So you had to figure someone would propose a Republican replacement for Eric Holder because Bipartisanship (Obama’s never tried that, right?), and that they’d probably propose it at Politico Magazine. But former Rep. Jane Harman went too far and then pushed her luck:
At this point in his presidency, Barack Obama has an opportunity to build consensus [sic!]. With Eric Holder’s resignation, he should consider taking this opportunity to mend fences and revive a Cabinet once billed as a “team of rivals.” So how about a Republican for attorney general? I have a candidate in mind: former Solicitor General Ted Olson, who will probably curse me for making the suggestion.
Not before a lot of Democrats curse you, Jane. But I’m interrupting:
[L]et’s consider Olson’s record. He’s been, for one, a vital ally to the LGBT community—a powerful force within his own party on the issue, and a fitting inheritor to some of Holder’s signature accomplishments on marriage equality. As co-lead counsel with David Boies on Hollingsworth v. Perry, Olson courageously challenged California’s ballot initiative banning same-sex marriage. Having argued before the Supreme Court almost 60 times up to that point, Olson still said of the victory, “This has been the highlight of my life.” He also confronted his own party in defending the so-called Ground Zero Mosque, and happens to be married to a card-carrying Democrat.
Harman goes on to suggest that on legal issues associated with national security Obama is increasingly in line with “Olson’s old boss, George W. Bush,” which is another argument not exactly designed to reassure Democrats. Nowhere, of course, does she mention Olson’s leading roles in the two most disastrous Supreme Court rulings of our era, Bush v. Gore and Citizens United v. FEC. Nor does she note Olson’s gig as attorney and chief toady for the Brothers Koch, on whose behalf he has written at least one preposterous op-ed claiming them as innocent victims of the evil Barack Obama.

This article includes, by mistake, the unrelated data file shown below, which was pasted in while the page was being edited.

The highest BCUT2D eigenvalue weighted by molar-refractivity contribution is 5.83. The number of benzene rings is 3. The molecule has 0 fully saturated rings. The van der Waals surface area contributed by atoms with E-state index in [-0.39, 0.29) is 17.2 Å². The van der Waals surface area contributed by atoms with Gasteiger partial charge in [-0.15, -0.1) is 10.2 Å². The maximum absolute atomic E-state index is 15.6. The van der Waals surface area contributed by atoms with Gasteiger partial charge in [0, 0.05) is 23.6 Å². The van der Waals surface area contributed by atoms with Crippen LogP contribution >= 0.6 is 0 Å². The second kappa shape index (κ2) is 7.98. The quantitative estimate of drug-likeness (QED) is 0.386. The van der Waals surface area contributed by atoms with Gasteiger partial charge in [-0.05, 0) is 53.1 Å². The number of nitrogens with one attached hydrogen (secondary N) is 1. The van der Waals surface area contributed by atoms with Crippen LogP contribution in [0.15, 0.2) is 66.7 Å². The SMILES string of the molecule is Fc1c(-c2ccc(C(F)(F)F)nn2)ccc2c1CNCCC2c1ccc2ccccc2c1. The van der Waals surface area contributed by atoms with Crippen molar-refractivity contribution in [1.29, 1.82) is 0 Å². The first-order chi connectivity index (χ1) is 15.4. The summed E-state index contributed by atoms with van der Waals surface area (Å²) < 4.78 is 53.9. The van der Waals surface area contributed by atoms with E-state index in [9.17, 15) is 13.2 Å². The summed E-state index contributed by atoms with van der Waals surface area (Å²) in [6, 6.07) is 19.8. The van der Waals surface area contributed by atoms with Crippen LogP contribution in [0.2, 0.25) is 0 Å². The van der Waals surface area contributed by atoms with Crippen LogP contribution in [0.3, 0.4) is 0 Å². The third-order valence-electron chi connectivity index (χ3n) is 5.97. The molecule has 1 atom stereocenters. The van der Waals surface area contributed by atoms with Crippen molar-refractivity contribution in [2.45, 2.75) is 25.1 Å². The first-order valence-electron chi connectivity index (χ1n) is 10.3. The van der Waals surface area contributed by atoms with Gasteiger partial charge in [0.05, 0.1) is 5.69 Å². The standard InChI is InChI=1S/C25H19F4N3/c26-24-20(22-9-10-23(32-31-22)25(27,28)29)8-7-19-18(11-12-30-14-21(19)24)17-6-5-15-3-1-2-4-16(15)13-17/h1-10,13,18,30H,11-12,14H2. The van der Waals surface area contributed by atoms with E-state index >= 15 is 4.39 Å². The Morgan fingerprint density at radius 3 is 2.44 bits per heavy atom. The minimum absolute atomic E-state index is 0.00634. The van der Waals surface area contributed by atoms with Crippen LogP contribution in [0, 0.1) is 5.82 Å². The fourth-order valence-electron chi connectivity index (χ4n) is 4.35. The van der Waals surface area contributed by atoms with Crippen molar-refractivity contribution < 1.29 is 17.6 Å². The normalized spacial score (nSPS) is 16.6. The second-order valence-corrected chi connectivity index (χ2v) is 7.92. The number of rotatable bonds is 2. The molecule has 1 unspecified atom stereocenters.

Since this last factor alone should bar Olson from any job with an administration he has demonized, I should probably mention Harman’s other ideas for a GOP Attorney General:
There happen to be some other worthy Republican candidates: former FBI and CIA Director William Webster, former FBI Director Bob Mueller, former HUD Secretary and U.S. Trade Representative Carla Hills and outgoing senator Saxby Chambliss, to name a few. But the essential point is that posts should be open, whenever possible, to individuals of talent – not just the right party registration.
Saxby Chambliss? Saxby Chambliss? I’ve known him (or at least known of him) since he was on Sam Nunn’s Key Supporter list for Colquitt County, Georgia, back in the late 1980s, and I had to look up his bio to determine he even had a law degree. He’s never served on the Judiciary Committee in either House, and his main national claim to fame was the despicable campaign he ran against Max Cleland in 2002.
No, let’s don’t listen to Jane Harman on the AG appointment. If these are her best ideas, I’d hate to hear the worst.
UPDATE: Should have known Charlie Pierce would get there first. I’ll definitely check Esquire before posting next time I go off on something I read in PoliticoLand.